Stocks Are Up, Economy Is Down
Why is the stock market up when the economy is in a shambles? It’s a question many Americans are asking.
On Friday, the Dow eclipsed 14,000 last week for the first time since October 2007, even as news hit that the U.S. economy grew at -0.1% last quarter. During his weekly radio address, President Barack Obama took a victory lap of sorts, saying: “Home prices are starting to climb again. Car sales are at a five-year high. Manufacturing is roaring back. Our businesses created 2.2 million jobs last year. And we just learned that our economy created more jobs over the last few months than economists originally thought.”
But as financial experts are quick to point out, the economy and the stock market are not the same thing.
“Don’t be fooled into looking at the Dow as your economic barometer,” says the NY Post’s Jonathon M. Trugman. “That’s for the lazy, the amateurs, the armchair partisan economists.”
Indeed, most industry insiders don’t pay much attention to where the Dow closes. "It is good trivia to talk about on television and the radio," said Joe Gordon managing partner at Gordon Asset Management. "It's meaningless to the average professional."
Still, why is the Dow above 14,000, who benefits, and will it last?
The resolution of the fiscal cliff, the relative temporary stabilization of the Eurozone, and the easing over concerns about Chinese economic growth curve has, for the moment, calmed the stock market. But experts say the Dow’s recent upward lift is largely the result of pumping by the Federal Reserve and may prove short-lived.
"The market environment is likely to get tougher in February and March as investors wrestle with the impact of fiscal tightening on the economy," said BlackRock's global chief investment strategist Russ Koesterich.
And of course, Dow 14,000 does nothing to ameliorate President Obama’s continual call to reduce income inequality. "Gains from the recent uptick in the stock market go almost entirely into the hands of the rich," said New York University Economics Professor Edward Wolff.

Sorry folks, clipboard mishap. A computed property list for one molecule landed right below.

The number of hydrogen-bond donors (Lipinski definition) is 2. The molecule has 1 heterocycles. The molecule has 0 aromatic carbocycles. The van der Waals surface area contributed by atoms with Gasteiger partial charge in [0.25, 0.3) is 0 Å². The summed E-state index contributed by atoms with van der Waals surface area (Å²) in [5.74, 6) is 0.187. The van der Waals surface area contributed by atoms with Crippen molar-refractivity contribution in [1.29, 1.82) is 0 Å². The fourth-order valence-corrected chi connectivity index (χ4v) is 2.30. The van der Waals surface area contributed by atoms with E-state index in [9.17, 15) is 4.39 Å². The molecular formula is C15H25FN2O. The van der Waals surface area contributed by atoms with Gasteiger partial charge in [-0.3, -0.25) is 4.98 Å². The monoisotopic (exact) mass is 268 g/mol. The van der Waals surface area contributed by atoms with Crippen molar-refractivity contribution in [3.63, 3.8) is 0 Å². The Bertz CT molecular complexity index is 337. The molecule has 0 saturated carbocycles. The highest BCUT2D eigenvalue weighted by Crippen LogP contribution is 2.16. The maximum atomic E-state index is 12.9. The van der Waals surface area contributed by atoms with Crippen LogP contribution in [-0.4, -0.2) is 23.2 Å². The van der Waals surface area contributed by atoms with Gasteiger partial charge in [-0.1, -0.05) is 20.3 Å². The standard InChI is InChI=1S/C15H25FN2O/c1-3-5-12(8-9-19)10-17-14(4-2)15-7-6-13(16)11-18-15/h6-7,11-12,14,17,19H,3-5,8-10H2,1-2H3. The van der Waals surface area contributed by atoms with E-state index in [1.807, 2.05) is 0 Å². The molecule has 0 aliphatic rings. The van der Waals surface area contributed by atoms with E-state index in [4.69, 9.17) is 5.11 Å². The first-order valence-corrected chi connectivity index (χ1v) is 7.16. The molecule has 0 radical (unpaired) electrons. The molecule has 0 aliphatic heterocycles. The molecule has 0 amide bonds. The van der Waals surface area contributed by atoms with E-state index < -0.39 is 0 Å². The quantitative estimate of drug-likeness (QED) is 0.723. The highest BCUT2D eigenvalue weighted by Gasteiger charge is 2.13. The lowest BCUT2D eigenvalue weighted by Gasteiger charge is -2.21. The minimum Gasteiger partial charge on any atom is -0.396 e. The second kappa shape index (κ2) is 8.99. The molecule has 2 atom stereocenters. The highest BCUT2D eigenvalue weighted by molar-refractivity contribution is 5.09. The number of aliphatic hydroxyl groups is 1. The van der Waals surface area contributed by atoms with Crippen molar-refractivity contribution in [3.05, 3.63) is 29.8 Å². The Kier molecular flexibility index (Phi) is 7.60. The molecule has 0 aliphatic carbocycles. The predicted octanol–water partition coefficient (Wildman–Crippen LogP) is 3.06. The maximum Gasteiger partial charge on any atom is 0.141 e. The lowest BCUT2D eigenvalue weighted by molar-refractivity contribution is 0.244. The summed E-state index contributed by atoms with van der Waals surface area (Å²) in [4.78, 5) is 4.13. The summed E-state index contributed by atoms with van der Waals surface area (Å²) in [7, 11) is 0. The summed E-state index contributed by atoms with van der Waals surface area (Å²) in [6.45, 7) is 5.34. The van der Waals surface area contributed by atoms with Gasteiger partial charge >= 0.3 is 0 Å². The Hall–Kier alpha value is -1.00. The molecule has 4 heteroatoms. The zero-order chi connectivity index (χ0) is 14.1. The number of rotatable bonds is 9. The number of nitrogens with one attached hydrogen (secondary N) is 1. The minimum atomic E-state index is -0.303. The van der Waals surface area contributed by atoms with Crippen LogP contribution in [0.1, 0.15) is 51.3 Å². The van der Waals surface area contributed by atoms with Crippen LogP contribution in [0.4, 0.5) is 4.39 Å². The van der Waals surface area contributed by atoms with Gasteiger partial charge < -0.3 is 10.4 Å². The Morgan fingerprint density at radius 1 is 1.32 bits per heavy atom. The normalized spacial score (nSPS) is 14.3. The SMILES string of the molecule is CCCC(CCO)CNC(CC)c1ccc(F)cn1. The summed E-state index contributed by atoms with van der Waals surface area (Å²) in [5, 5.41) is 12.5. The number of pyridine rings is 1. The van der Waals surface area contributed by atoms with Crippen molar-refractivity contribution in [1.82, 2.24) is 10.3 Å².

Yet whatever the stock market does, it still doesn’t change the stark reality that the so-called economic recovery continues to flounder.
“We are in the most anemic recovery in modern history,” concedes former Clinton Labor Secretary Robert Reich. “The government is heading in exactly the wrong direction.”
Despite the White House’s best attempts to spin the abysmal GDP contraction and the unimpressive jobs numbers, the data show the economy is moving sideways, says President of the American Action Forum Douglas Holtz-Eakin. “Liberals are celebrating a revision of 35,000 jobs a month in 2012--proof that they are charter members of the flat-earth society. When the economy is stalled, the new normal says 'break out the champagne.'”
Still, despite the broader economy’s instability and downward trajectory, should individual investor’s dip their toes in the Dow 14,000 waters? No, says chief market strategist at ING Investment Management Doug Cote.
"People are panicking that they missed the bull market and they're going to get in come hell or high water," said Cote. "But this is not a good time, the party is starting to be over. I think this thing comes back to Earth a lot faster than it went up."